Wednesday, October 13, 2010

Grieving a child - A new resource for families experiencing loss.

Note: the base details of this write up were taken from the details of an interview with the Bay of Plenty Times.

I want to thank Liz, primarily for writing this incredible book, and also for allowing me to write this, I hope this will help market the book and allow the community to know about this new resource.
Please pass the word around. As activists in various different women’s interest
groups we are ideally set to pass the word around.


It is not often that a book comes out, and I want to;
A) Get it NOW
B) Buy multiple copies for my friends.

Recently I got a wee note from a friend of mine who wanted to let people know that his sister has written a book.
The number of books I have read because I know the author, and then wished I had that couple of hours back...
This is different.

For a start it is a book written to help families cope with bereavement and the process of a stillbirth.
Liz Tamblyn has self-published 300 copies. She hopes the book will be a valuable tool for people working with children dealing with grief .

Secondly Liz is the author and it is written in first person perspective, but
not hers...
The book is called Baby Sam and is in the voice of Baby Sam’s big brother Jack, who was 4 when Sam was stillborn.
Liz wrote the story soon after Sam's death four years ago.
"A lot of it is Jack's words. I read it to him seven or eight times and he corrected the bits I got wrong."
There are not too many times in your life you remember minute to minute. The day you realise your child is gone is one of those moments.

Sam was six days overdue when a check-up discovered that he had died. Liz had felt him moving just the day before.
She knew about stillbirth through her cousin’s experience 14 years before her, and what she had seen in the media, but nothing can prepare you for this.
What Liz’s book does help with is the process after. Grief, the experience of mourning as a family unit and the ways of remembering a child lost.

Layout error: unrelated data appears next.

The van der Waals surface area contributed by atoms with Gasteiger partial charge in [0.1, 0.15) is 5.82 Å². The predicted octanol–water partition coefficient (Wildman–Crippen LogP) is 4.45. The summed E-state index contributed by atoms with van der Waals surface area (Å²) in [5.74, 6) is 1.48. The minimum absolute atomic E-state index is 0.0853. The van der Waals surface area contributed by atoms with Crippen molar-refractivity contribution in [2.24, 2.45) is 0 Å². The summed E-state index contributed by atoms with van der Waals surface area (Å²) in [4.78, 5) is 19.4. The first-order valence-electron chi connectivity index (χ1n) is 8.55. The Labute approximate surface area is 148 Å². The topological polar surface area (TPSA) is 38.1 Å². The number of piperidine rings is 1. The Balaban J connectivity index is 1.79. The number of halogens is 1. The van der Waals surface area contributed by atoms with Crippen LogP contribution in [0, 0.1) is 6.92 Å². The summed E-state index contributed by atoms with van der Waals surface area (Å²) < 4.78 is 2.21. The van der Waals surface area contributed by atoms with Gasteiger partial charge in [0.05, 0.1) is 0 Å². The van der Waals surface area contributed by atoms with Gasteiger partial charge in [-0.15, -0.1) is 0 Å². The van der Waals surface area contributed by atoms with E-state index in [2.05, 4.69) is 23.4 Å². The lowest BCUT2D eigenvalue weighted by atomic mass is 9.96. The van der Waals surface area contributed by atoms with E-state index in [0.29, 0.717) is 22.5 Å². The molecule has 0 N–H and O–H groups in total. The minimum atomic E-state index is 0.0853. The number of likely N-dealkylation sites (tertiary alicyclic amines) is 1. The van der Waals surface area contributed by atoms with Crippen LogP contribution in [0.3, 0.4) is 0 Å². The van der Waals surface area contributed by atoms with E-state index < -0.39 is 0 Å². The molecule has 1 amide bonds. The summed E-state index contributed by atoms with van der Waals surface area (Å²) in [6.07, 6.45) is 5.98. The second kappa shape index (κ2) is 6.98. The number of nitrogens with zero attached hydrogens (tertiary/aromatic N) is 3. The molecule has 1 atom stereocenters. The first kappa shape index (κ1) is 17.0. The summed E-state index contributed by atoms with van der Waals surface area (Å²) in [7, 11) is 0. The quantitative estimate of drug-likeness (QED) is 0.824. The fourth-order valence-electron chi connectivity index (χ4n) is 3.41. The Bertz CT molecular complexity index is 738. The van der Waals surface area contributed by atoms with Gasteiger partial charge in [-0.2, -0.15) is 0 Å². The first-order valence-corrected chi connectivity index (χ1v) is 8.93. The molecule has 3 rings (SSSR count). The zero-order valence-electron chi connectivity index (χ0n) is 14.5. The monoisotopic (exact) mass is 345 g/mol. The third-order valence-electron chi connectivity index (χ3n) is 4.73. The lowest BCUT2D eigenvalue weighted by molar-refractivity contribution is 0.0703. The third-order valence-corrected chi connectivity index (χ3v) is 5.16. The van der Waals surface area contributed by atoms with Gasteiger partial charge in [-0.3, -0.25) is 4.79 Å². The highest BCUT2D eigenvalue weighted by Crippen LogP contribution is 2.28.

“The book tells how the family celebrated Sam's life with a special dance at his funeral and by releasing red balloons. Jack and his younger sister Sally received presents from Sam and had a birthday cake with a train on it to mark his birthday.”

This really hit home for me; we celebrated my friend’s son’s 18th birthday a few years back though he died quite soon after his 4th. The first birthdays were filled with the weight of grief, raw and unhealed. In contrast his 18th Birthday was a picnic on the grass; we each laid flowers on his grave and had our own private moments with him before joining the group for what was definitely a celebration. A celebration of his life and his family’s since his loss.

No one grieves the same way, or uses the same coping mechanisms, and so any resource to help support a child through a healthy and natural process of loss is highly relevant.
The BOP times reported that this is the only book on baby loss from the sibling’s perspective, which Liz has kindly let me know is incorrect.
In her words...
“There is another book put out by Skylight NZ, SIDS Wellington and Sands Wellington called "What Happened to Baby" (Which I highly recommend!). It is generic and could be any baby, for any reason at any age or gestation. The text has been carefully designed to fit a wide range of bereavement situations, including miscarriage, stillbirth, cot death and accidental or natural deaths of an infant or toddler. Ours is the only TRUE and PERSONAL story I have found on the subject.”
Liz who is also mum to Harry and Sally, found writing the book was extremely healing and therapeutic.
"It's almost like his life has left a legacy of helping other people through their grief. It's like a new purpose in my life, which I would never have had. I'd rather have him if I had the choice but I have to find the good things."

Mrs Tamblyn is a committee member for Sands, a support group for “families grieving the loss of a baby no matter the gestation or age or reason for death. (Not just stillbirth and newborn death).”

The book was officially launched at a private function in Tauranga last week.

To buy Baby Sam, email or visit


  1. I think this is amazing-and it's an especially amazing idea to have to story told from the perspective of a child. Great post!

  2. I'm at a complete loss for words. Thank you for sharing this.

  3. (Hey Andy)

    Scuba Nurse,
    I don't have kids (but I do want some so badly) so I can only imagine how terrible it is to lose a child. I hope the book updates Kubler-Ross' outdated DABDA. You are correct in saying that everyone grieves differently, and it seems, from UR review, that the book is an excellent resource for such tragic events. Hey RU an atheist as well as feminist. I have a series on my blog where I feature new atheist blogs created in 2010. If not cool, it takes all kinds to make the world go round. Awesomeness.


  4. Yup yup atheist all the way however the books author is not. And that's what this post is about.
    Thanks for the feedback lovely people.


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